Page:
WASHINGTON — Financial companies that are not banks but have more than $50 billion in assets and $20 billion in debt could be regulated by the Federal Reserve and required to meet tougher standards, according to a proposed rule issued Tuesday by the nation’s top financial regulatory board.
The Financial Stability Oversight Council voted unanimously to seek public comment on a proposed rule that laid out the standards by which insurance companies, hedge funds, asset managers and the like could fall under stricter regulation.
Many companies and trade groups lobbied hard for months in hopes that their companies would not fall under the purview of the law, fearing increased regulation. Treasury Department officials declined to estimate how many nonbank financial companies might meet the proposed standards. There are approximately 30 banks in the United States with more than $50 billion in assets.
Several companies are obvious candidates, and a number of them have already submitted comments to the council or had meetings with Treasury Department officials on earlier drafts of the proposed rule.
Among those companies are big insurers like the Mass Mutual Financial Group and Zurich Financial Services; hedge funds like Citadel and Paulson & Company; and asset management and mutual fund companies like BlackRock, Fidelity Investments and the Pacific Investment Management Company.
The new standards and the creation of the oversight council stem from the Dodd-Frank regulatory act, which, in response to the financial crisis, expanded the ability of financial regulators to oversee big companies that could prove to be a threat to the financial system. The council comprises the heads of the major regulatory agencies and other financial industry representatives.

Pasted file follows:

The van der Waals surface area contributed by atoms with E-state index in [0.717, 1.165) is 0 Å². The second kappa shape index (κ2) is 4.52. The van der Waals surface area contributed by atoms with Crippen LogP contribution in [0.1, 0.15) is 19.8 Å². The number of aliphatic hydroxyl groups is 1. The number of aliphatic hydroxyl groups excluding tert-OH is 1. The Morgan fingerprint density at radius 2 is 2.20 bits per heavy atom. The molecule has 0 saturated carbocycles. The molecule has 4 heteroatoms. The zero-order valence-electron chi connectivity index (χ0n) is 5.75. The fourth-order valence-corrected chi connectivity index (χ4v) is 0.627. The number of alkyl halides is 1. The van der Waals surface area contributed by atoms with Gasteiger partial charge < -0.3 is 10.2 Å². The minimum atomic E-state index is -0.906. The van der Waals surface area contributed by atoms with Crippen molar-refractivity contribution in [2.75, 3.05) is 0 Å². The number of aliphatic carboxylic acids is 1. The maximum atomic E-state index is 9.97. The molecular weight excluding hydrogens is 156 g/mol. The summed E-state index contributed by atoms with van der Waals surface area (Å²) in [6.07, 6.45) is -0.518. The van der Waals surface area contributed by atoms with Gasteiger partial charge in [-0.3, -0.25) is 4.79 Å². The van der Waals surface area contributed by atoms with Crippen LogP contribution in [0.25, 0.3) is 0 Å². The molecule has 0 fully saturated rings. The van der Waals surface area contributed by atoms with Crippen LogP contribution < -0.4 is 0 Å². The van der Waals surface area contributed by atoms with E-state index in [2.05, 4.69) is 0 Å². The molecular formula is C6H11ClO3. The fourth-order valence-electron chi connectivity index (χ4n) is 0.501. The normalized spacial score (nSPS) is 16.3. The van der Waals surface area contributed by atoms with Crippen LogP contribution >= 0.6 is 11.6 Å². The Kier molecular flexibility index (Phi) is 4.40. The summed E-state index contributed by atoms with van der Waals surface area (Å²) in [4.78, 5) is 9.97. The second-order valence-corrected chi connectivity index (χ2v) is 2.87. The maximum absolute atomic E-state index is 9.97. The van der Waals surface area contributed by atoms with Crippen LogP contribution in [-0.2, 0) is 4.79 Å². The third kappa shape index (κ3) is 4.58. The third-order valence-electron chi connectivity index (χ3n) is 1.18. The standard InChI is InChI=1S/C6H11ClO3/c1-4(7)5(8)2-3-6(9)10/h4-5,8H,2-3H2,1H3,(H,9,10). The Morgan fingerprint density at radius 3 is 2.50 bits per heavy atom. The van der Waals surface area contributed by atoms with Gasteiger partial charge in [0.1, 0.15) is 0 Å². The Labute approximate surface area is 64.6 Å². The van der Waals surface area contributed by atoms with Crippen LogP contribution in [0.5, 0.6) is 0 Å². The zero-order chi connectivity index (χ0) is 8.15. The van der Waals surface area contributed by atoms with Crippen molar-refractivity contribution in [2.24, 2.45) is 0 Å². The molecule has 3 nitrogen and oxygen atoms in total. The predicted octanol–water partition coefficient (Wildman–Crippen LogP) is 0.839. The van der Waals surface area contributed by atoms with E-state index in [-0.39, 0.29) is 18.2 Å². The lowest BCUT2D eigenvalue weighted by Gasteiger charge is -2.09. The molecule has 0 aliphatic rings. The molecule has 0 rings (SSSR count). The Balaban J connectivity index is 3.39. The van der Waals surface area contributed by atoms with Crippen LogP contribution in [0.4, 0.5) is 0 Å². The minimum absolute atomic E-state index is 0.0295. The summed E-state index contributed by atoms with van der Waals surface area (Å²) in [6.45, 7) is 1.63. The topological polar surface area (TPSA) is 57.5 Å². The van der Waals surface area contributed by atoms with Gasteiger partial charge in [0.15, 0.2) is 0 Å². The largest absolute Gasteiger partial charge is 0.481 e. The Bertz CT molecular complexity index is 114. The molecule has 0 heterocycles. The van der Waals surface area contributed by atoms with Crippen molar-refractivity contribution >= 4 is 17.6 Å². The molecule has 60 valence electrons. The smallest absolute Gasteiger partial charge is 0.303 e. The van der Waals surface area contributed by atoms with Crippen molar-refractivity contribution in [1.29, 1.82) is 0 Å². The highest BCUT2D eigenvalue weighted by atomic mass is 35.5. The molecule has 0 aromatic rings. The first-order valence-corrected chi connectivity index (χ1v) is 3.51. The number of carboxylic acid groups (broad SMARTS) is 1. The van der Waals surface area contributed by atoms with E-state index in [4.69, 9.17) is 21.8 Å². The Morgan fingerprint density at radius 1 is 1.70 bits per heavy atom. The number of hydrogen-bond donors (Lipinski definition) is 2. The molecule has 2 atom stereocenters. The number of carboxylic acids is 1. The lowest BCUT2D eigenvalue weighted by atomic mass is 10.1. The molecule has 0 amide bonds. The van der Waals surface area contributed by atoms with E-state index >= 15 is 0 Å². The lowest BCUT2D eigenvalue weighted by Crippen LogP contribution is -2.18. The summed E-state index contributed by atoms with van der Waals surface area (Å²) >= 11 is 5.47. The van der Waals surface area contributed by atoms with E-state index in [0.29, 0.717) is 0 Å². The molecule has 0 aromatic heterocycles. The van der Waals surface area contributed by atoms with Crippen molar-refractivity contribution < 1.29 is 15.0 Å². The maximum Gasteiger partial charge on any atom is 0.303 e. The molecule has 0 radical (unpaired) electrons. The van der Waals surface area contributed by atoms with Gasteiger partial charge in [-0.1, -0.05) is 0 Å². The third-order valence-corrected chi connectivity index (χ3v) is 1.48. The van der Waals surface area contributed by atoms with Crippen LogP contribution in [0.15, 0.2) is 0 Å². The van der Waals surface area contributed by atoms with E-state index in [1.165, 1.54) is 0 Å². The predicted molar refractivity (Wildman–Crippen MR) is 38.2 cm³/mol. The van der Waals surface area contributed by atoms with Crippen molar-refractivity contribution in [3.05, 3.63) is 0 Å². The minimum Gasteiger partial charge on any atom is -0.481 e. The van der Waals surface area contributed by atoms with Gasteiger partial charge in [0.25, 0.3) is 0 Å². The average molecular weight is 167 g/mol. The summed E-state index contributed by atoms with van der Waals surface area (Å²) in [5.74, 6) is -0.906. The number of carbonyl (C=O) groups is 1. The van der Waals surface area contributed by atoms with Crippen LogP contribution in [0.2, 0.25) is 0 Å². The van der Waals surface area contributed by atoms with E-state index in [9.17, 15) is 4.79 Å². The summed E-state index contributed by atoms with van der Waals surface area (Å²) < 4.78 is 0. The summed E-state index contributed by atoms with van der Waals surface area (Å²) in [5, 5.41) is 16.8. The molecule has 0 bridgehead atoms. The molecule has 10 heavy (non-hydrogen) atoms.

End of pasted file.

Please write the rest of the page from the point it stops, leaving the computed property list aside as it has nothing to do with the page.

Timothy F. Geithner, the Treasury secretary and chairman of the council, said the ability to designate so-called nonbank financial companies for heightened supervision was “one of the most important things that the Dodd-Frank Act did.”
“The United States in the decades before the crisis allowed a large amount of risk to build up in a wide variety of institutions outside the formal banking system,” Mr. Geithner said. “When the storm hit,” he said, “that put enormous pressure on that parallel financial system, causing a lot of tension and trauma across financial markets, amplifying the pressure on the formal banking system and adding to the broader damage to the economy as a whole.”
Several of the large financial companies that posed the biggest threats during the financial crisis — like Lehman Brothers, Bear Stearns and A.I.G. — were not supervised by a single agency charged with monitoring their financial stability.
Those companies would most likely fall under the newly proposed rules. In addition to applying only to financial companies holding at least $50 billion in assets, the rules would require companies to also meet one of several other characteristics.